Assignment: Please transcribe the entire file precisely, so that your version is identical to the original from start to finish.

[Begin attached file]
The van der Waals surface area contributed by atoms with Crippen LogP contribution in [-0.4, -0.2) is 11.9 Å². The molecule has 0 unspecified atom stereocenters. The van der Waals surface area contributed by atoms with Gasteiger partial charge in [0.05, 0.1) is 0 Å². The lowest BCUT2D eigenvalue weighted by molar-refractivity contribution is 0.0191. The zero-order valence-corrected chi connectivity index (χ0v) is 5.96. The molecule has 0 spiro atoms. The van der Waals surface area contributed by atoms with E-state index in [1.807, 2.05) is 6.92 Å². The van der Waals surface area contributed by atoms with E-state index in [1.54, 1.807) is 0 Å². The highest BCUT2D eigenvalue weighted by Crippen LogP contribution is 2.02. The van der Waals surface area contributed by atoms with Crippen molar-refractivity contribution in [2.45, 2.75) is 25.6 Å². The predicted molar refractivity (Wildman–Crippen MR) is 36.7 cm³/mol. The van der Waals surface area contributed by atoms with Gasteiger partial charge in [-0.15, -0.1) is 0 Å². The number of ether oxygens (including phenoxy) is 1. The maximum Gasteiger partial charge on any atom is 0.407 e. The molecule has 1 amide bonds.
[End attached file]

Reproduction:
The van der Waals surface area contributed by atoms with Crippen LogP contribution in [-0.4, -0.2) is 11.9 Å². The molecule has 0 unspecified atom stereocenters. The van der Waals surface area contributed by atoms with Gasteiger partial charge in [0.05, 0.1) is 0 Å². The lowest BCUT2D eigenvalue weighted by molar-refractivity contribution is 0.0191. The zero-order valence-corrected chi connectivity index (χ0v) is 5.96. The molecule has 0 spiro atoms. The van der Waals surface area contributed by atoms with E-state index in [1.807, 2.05) is 6.92 Å². The van der Waals surface area contributed by atoms with E-state index in [1.54, 1.807) is 0 Å². The highest BCUT2D eigenvalue weighted by Crippen LogP contribution is 2.02. The van der Waals surface area contributed by atoms with Crippen molar-refractivity contribution in [2.45, 2.75) is 25.6 Å². The predicted molar refractivity (Wildman–Crippen MR) is 36.7 cm³/mol. The van der Waals surface area contributed by atoms with Gasteiger partial charge in [-0.15, -0.1) is 0 Å². The number of ether oxygens (including phenoxy) is 1. The maximum Gasteiger partial charge on any atom is 0.407 e. The molecule has 1 amide bonds.